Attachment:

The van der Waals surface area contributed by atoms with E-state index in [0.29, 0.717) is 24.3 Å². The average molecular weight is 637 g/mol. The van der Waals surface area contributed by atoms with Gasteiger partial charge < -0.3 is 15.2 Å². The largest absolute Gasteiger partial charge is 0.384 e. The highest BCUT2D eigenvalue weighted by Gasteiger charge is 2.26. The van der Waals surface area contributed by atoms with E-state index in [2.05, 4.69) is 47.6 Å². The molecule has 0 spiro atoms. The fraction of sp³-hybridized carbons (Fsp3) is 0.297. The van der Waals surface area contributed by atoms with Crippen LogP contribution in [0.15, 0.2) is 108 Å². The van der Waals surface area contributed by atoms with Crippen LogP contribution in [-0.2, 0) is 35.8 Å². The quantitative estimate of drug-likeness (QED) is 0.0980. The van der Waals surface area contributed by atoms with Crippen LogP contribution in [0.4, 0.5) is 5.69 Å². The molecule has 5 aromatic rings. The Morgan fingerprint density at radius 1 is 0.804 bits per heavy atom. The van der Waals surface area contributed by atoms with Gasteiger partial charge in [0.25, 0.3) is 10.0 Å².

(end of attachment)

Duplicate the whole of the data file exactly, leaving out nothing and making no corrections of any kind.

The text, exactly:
The van der Waals surface area contributed by atoms with E-state index in [0.29, 0.717) is 24.3 Å². The average molecular weight is 637 g/mol. The van der Waals surface area contributed by atoms with Gasteiger partial charge < -0.3 is 15.2 Å². The largest absolute Gasteiger partial charge is 0.384 e. The highest BCUT2D eigenvalue weighted by Gasteiger charge is 2.26. The van der Waals surface area contributed by atoms with E-state index in [2.05, 4.69) is 47.6 Å². The molecule has 0 spiro atoms. The fraction of sp³-hybridized carbons (Fsp3) is 0.297. The van der Waals surface area contributed by atoms with Crippen LogP contribution in [0.15, 0.2) is 108 Å². The van der Waals surface area contributed by atoms with Crippen LogP contribution in [-0.2, 0) is 35.8 Å². The quantitative estimate of drug-likeness (QED) is 0.0980. The van der Waals surface area contributed by atoms with Crippen LogP contribution in [0.4, 0.5) is 5.69 Å². The molecule has 5 aromatic rings. The Morgan fingerprint density at radius 1 is 0.804 bits per heavy atom. The van der Waals surface area contributed by atoms with Gasteiger partial charge in [0.25, 0.3) is 10.0 Å².